Central Banks Buying Gold Could Send Gold Prices Soaring to $3,000/Ounce
Central banks buying gold continues to make the case for owning the yellow precious metal much stronger. It could be a big catalyst that sends gold prices soaring past $3,000 an ounce.
Before going into the current details, let’s go back a little bit.
In 2018, central banks bought record amounts of gold. In 2019, central banks’ buying of gold didn’t ease. In 2020, when the world was going through an economic situation that we haven’t really seen in recent history, central banks still bought the precious metal.
In 2021, central banks’ gold-buying didn’t stop. In 2022, central banks bought even more gold, close to 1,100 tonnes of it, breaking the 2018 record.
Between 2010 and 2022, central banks were net purchasers of the precious metal.
In 2023, central banks’ gold-buying has continued to be robust. In the first three quarters of 2023, central banks bought 800 tonnes of gold! This was 14% higher than in the same period a year ago.
In the third quarter of 2023, central banks purchased 337 tonnes of gold. This was up by 120% quarter-over-quarter, and the second-highest amount they’ve purchased in a third quarter on record. (Source: “Gold Demand Trends Q3 2023,” World Gold Council, October 31, 2023.)
Assuming central banks’ gold-buying continues at its current pace in the fourth quarter, they could beat their 2022 record.
List of Central Banks Buying Gold
Which central banks have been buying gold? It’s primarily been those that didn’t have much to start with.
In the third quarter, the biggest gold buyer was the People’s Bank of China. It purchased 78 tonnes of the precious metal. Year-to-date (as of September 30), the bank bought 181 tonnes of gold bullion. The People’s Bank of China now owns 2,192 tonnes of gold, amounting to four percent of the total reserves. (Source: Ibid.)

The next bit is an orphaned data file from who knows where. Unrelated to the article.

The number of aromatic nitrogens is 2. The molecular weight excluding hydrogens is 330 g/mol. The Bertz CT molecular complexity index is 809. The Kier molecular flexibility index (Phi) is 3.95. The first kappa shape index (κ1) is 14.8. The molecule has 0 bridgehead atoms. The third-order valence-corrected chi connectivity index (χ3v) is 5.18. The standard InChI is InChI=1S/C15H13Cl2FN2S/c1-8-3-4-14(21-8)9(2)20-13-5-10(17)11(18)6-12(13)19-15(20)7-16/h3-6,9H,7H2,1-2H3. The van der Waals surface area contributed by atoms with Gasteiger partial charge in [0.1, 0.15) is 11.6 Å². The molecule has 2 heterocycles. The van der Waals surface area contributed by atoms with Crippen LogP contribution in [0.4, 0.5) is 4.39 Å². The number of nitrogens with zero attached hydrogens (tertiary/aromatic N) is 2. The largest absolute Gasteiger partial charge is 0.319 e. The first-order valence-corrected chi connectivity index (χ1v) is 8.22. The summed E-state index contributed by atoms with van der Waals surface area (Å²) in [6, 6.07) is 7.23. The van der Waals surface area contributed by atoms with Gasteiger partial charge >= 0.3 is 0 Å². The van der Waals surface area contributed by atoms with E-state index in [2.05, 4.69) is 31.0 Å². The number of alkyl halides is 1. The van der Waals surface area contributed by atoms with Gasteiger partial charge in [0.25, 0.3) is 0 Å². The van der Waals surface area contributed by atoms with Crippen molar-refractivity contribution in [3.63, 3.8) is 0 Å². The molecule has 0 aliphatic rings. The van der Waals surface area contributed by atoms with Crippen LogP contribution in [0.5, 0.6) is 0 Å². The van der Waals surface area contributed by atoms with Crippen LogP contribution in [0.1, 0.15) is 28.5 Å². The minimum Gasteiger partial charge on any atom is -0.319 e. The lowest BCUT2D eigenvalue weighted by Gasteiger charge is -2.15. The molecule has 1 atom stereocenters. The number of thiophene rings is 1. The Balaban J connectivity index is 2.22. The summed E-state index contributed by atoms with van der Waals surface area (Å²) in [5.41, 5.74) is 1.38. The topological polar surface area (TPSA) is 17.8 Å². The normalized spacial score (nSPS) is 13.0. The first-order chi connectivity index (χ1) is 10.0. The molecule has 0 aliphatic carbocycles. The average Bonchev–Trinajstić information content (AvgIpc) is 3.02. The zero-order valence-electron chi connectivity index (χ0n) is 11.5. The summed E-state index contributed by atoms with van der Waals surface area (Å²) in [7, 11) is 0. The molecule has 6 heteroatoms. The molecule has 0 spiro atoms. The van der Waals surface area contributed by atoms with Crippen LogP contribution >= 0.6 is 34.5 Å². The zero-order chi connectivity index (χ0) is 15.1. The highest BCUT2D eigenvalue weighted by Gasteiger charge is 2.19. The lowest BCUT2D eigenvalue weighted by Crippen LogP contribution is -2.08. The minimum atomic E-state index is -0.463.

The National Bank of Poland bought 57 tonnes of gold in the third quarter and 105 tonnes year-to-date. It currently holds 334 tonnes of gold, equivalent to 11% of the total reserves.
Adam Glapiński, the president of the National Bank of Poland, made some interesting remarks: “This makes Poland a more credible country, we have a better standing in all ratings, we are a very serious partner and we will continue to buy gold. The dream is to reach 20 percent.” (Source: Ibid)
Turkey’s central bank was also a big buyer of gold in the third quarter of this year.
Other central banks that purchased at least one tonne of gold during the third quarter include those of the Czech Republic, India, the Kyrgyz Republic, the Philippines, Qatar, Russia, Singapore, and Uzbekistan.
Central Banks Buying Gold Could Trigger Immense Price Increase
Dear reader, I’ve been talking about central banks buying gold for a while now. That shouldn’t be anything new to my long-term readers.
Here’s the thing, though: it’s becoming very clear from central banks’ actions that they’re hungry for the yellow precious metal, and that the price of gold doesn’t really matter to them.
Central banks were buying immense amounts of gold when gold prices were around $1,200 an ounce. They’ve been buying more of the precious metal since its price rose to about $2,000 an ounce. You could even say central banks are becoming dip buyers. In 2022, the price of gold didn’t do too well, but these banks still bought record amounts of the metal.
I have to wonder, are central banks preparing for something we don’t know? Gold acts as a hedge against uncertainty and a sort of anchor in central banks’ reserves. Are these banks getting ready for some sort of major currency collapse? Or do they think a major financial crisis is brewing, and gold could offer some protection?
Coming back to the investing side of things, I can’t help but see central banks buying gold as an elephant trying to step into a swimming pool. No matter how swiftly the elephant enters the pool, it will displace water.
What I mean is that, by buying a lot of gold, central banks could affect the whole gold market and send gold prices soaring. If central banks keep buying gold, they could send its price to $3,000 an ounce (or higher).
As the outlook for gold prices seems solid, mining stocks are really worth a look. Over the past two years, the share prices of miners have lagged a lot behind the price of gold, but I think this was mainly due to interest rates surging and stock investors not being interested in the precious metal sector.
Since gold prices remain high and could go even higher, I see mining stocks eventually catching a bid and providing immense returns to investors.